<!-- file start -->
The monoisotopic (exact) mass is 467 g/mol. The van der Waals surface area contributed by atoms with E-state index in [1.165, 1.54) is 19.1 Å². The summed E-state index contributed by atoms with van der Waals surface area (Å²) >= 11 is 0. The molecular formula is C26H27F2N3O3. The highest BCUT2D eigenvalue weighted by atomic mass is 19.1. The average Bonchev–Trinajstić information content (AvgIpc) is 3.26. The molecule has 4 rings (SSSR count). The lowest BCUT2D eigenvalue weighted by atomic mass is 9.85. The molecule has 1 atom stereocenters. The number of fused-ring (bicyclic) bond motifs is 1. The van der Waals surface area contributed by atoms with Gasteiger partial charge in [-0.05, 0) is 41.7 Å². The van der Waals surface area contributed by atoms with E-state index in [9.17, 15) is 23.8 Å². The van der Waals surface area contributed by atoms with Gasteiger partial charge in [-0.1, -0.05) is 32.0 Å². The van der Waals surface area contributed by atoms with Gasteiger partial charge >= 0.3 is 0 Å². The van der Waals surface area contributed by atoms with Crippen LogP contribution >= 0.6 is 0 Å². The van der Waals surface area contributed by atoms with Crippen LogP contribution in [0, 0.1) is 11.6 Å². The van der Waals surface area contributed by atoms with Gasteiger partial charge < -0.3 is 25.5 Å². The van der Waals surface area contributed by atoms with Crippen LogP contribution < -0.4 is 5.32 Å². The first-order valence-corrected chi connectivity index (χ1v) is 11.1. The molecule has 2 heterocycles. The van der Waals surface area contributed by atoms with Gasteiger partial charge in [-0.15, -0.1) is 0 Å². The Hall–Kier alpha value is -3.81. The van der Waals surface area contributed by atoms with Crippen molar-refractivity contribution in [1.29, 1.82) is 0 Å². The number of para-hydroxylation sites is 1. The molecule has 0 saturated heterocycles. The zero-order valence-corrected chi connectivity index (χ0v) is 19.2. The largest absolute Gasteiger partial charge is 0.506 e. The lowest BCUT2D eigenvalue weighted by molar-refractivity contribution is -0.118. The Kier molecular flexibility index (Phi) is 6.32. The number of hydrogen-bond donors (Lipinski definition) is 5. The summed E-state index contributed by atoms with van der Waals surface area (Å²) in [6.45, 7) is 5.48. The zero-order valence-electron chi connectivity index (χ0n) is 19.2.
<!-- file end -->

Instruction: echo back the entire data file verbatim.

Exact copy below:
The monoisotopic (exact) mass is 467 g/mol. The van der Waals surface area contributed by atoms with E-state index in [1.165, 1.54) is 19.1 Å². The summed E-state index contributed by atoms with van der Waals surface area (Å²) >= 11 is 0. The molecular formula is C26H27F2N3O3. The highest BCUT2D eigenvalue weighted by atomic mass is 19.1. The average Bonchev–Trinajstić information content (AvgIpc) is 3.26. The molecule has 4 rings (SSSR count). The lowest BCUT2D eigenvalue weighted by atomic mass is 9.85. The molecule has 1 atom stereocenters. The number of fused-ring (bicyclic) bond motifs is 1. The van der Waals surface area contributed by atoms with Gasteiger partial charge in [-0.05, 0) is 41.7 Å². The van der Waals surface area contributed by atoms with E-state index in [9.17, 15) is 23.8 Å². The van der Waals surface area contributed by atoms with Gasteiger partial charge in [-0.1, -0.05) is 32.0 Å². The van der Waals surface area contributed by atoms with Gasteiger partial charge >= 0.3 is 0 Å². The van der Waals surface area contributed by atoms with Crippen LogP contribution >= 0.6 is 0 Å². The van der Waals surface area contributed by atoms with Crippen LogP contribution in [0, 0.1) is 11.6 Å². The van der Waals surface area contributed by atoms with Gasteiger partial charge < -0.3 is 25.5 Å². The van der Waals surface area contributed by atoms with Crippen LogP contribution < -0.4 is 5.32 Å². The first-order valence-corrected chi connectivity index (χ1v) is 11.1. The molecule has 2 heterocycles. The van der Waals surface area contributed by atoms with Gasteiger partial charge in [-0.15, -0.1) is 0 Å². The Hall–Kier alpha value is -3.81. The van der Waals surface area contributed by atoms with Crippen molar-refractivity contribution in [1.29, 1.82) is 0 Å². The number of para-hydroxylation sites is 1. The molecule has 0 saturated heterocycles. The zero-order valence-corrected chi connectivity index (χ0v) is 19.2. The largest absolute Gasteiger partial charge is 0.506 e. The lowest BCUT2D eigenvalue weighted by molar-refractivity contribution is -0.118. The Kier molecular flexibility index (Phi) is 6.32. The number of hydrogen-bond donors (Lipinski definition) is 5. The summed E-state index contributed by atoms with van der Waals surface area (Å²) in [6.45, 7) is 5.48. The zero-order valence-electron chi connectivity index (χ0n) is 19.2.